USS Lewis B. Puller (ESB 3) employs a flight deck for helicopter operations. ESB 3 is able to carry at least four MH-53E helicopters or five Twenty-Foot Equivalent Unit Military Vans and still have room to maneuver and store other equipment.

Puller has a dozen weapon stations (think M2 .50 cals) to protect against small boats, and the ability to support at least four CH-53-sized helicopters and 300 mission crew.

Recently, Puller showcased Task Force Saber, an Army AH-64 unit, which caused a lot of interest from Iranian Revolutionary Guard guys last week.

Official caption: Soldiers of Task Force Saber conduct rotary-wing deck landing operations with the U.S. Navy onboard the USS Lewis B. Puller in the Persian Gulf April 15-16, 2020. Task Force Saber utilized the USS Puller as a maritime base to practice launching rotary-wing assets. (U.S. Army video by Sgt. Trevor Cullen):

Devils and Devils rushed to the Sandbox

In response to unrest at the U.S. Embassy compound in Baghdad on 27 December following a series of CENTCOM strikes on Kata’ib Hizbollah (KH) bases, a group of 100 Marines from 2/7 attached to Special Purpose Marine Air-Ground Task Force-Crisis Response-Central Command (catchily abbreviated to just “SPMAFTF-CR-CC”) 19.2, rushed from Kuwait to beef up the MSG and State Department DS contingents on New Year’s Eve. They arrived via MV-22 Osprey, as shown in the below USMC videos by Sgt. Robert Gavaldon & Sgt. David Bickel.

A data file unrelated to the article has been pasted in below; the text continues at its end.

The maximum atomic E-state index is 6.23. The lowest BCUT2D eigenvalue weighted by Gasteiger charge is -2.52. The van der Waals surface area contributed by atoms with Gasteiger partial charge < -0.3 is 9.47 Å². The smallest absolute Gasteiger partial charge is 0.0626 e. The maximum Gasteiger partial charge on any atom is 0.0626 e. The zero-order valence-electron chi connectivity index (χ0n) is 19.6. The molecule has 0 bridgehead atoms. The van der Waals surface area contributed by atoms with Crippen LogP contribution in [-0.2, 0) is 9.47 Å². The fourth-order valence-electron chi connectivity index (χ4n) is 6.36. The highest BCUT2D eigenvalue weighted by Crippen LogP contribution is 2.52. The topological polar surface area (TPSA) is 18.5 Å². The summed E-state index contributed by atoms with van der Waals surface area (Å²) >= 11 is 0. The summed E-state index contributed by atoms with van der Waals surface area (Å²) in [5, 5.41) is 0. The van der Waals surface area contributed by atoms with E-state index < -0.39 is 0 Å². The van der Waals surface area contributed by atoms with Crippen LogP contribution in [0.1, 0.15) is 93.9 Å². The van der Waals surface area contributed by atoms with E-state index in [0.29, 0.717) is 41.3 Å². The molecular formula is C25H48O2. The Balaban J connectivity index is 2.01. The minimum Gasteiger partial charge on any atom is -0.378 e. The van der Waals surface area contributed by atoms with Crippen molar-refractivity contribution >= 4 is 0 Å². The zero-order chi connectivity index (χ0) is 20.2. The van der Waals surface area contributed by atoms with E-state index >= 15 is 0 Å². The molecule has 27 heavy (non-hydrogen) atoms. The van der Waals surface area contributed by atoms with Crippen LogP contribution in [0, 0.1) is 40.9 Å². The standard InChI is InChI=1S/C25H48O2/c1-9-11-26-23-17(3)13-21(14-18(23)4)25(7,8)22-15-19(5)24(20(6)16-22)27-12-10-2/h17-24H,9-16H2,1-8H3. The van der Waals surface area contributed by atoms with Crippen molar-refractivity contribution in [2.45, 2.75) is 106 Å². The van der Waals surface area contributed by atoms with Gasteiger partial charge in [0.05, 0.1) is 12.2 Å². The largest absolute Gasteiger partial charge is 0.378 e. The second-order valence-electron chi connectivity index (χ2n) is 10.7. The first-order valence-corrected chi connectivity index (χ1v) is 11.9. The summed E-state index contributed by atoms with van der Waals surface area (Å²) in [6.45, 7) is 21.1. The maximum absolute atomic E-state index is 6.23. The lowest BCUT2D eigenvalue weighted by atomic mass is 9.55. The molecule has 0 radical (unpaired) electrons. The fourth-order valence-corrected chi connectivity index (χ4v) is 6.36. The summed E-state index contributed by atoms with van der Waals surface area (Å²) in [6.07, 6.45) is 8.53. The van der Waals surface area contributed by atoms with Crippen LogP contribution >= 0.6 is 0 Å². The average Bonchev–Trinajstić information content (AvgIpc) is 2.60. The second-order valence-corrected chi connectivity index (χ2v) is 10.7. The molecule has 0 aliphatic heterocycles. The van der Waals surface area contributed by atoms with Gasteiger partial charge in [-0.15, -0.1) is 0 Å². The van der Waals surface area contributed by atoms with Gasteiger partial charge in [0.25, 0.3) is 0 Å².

Of interest, 2/7 recently filmed this short where they talk about training to do more expeditionary stuff of a ship-to-shore nature.

They were quickly backfilled in the region by a reinforced battalion of the 82nd Airborne (All Americans), which were airmailed over the New Year’s holiday from Fort Bragg to Kuwait. The unit on IRF rotation was the famed 2nd Battalion, 504th PIR. The 504th since 1944 has carried the nickname “The Devils in Baggy Pants,” taken from a comment by a Wehrmacht officer at Anzio.

U.S. Army Paratroopers assigned to the 2nd Battalion, 504th Parachute Infantry Regiment, 1st Brigade Combat Team, 82nd Airborne Division, deploy from Pope Army Airfield, North Carolina, Jan. 1, 2020. Elements of the Immediate Response Force mobilized for deployment to the U.S. Central Command area of operations in response to increased threat levels against U.S. personnel and facilities. The IRF and the All American Division remain postured and ready to deploy in support of the National Command Authority. (U.S. Army photo by Capt. Robyn J. Haake)

In a statement from SECDEF Dr. Mark T. Esper

At the direction of the Commander in Chief, I have authorized the deployment of an infantry battalion from the Immediate Response Force (IRF) of the 82nd Airborne Division to the U.S. Central Command area of operations in response to recent events in Iraq.

Approximately 750 soldiers will deploy to the region immediately, and additional forces from the IRF are prepared to deploy over the next several days.